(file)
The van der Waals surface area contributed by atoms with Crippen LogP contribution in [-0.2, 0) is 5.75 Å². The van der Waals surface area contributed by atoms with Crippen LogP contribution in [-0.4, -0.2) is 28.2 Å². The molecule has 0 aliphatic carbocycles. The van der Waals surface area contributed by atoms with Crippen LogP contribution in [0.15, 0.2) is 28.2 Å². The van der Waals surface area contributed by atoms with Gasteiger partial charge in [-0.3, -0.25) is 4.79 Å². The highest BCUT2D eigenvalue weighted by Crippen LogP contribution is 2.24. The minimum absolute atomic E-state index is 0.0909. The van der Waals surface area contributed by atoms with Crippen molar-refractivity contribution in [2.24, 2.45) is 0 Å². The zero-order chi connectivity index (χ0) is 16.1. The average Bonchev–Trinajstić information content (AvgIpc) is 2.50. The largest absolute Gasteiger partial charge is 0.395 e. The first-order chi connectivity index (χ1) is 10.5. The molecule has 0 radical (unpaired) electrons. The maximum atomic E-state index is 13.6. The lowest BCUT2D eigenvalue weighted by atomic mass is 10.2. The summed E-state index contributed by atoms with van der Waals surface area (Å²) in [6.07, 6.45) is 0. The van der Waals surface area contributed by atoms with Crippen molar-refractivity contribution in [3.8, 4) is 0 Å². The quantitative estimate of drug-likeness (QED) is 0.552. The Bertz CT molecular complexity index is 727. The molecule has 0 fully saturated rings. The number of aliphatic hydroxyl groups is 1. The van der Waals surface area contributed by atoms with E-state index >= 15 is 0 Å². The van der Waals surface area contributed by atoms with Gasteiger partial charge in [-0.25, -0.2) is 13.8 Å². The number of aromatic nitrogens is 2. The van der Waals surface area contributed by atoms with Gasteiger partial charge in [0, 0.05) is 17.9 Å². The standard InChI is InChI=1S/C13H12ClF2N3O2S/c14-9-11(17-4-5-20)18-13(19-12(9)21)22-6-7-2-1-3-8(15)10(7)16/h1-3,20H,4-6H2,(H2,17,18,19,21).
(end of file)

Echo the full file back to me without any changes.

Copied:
The van der Waals surface area contributed by atoms with Crippen LogP contribution in [-0.2, 0) is 5.75 Å². The van der Waals surface area contributed by atoms with Crippen LogP contribution in [-0.4, -0.2) is 28.2 Å². The molecule has 0 aliphatic carbocycles. The van der Waals surface area contributed by atoms with Crippen LogP contribution in [0.15, 0.2) is 28.2 Å². The van der Waals surface area contributed by atoms with Gasteiger partial charge in [-0.3, -0.25) is 4.79 Å². The highest BCUT2D eigenvalue weighted by Crippen LogP contribution is 2.24. The minimum absolute atomic E-state index is 0.0909. The van der Waals surface area contributed by atoms with Crippen molar-refractivity contribution in [2.24, 2.45) is 0 Å². The zero-order chi connectivity index (χ0) is 16.1. The average Bonchev–Trinajstić information content (AvgIpc) is 2.50. The largest absolute Gasteiger partial charge is 0.395 e. The first-order chi connectivity index (χ1) is 10.5. The molecule has 0 radical (unpaired) electrons. The maximum atomic E-state index is 13.6. The lowest BCUT2D eigenvalue weighted by atomic mass is 10.2. The summed E-state index contributed by atoms with van der Waals surface area (Å²) in [6.07, 6.45) is 0. The van der Waals surface area contributed by atoms with Crippen molar-refractivity contribution in [3.8, 4) is 0 Å². The quantitative estimate of drug-likeness (QED) is 0.552. The Bertz CT molecular complexity index is 727. The molecule has 0 fully saturated rings. The number of aliphatic hydroxyl groups is 1. The van der Waals surface area contributed by atoms with E-state index >= 15 is 0 Å². The van der Waals surface area contributed by atoms with Gasteiger partial charge in [-0.25, -0.2) is 13.8 Å². The number of aromatic nitrogens is 2. The van der Waals surface area contributed by atoms with Gasteiger partial charge in [0, 0.05) is 17.9 Å². The standard InChI is InChI=1S/C13H12ClF2N3O2S/c14-9-11(17-4-5-20)18-13(19-12(9)21)22-6-7-2-1-3-8(15)10(7)16/h1-3,20H,4-6H2,(H2,17,18,19,21).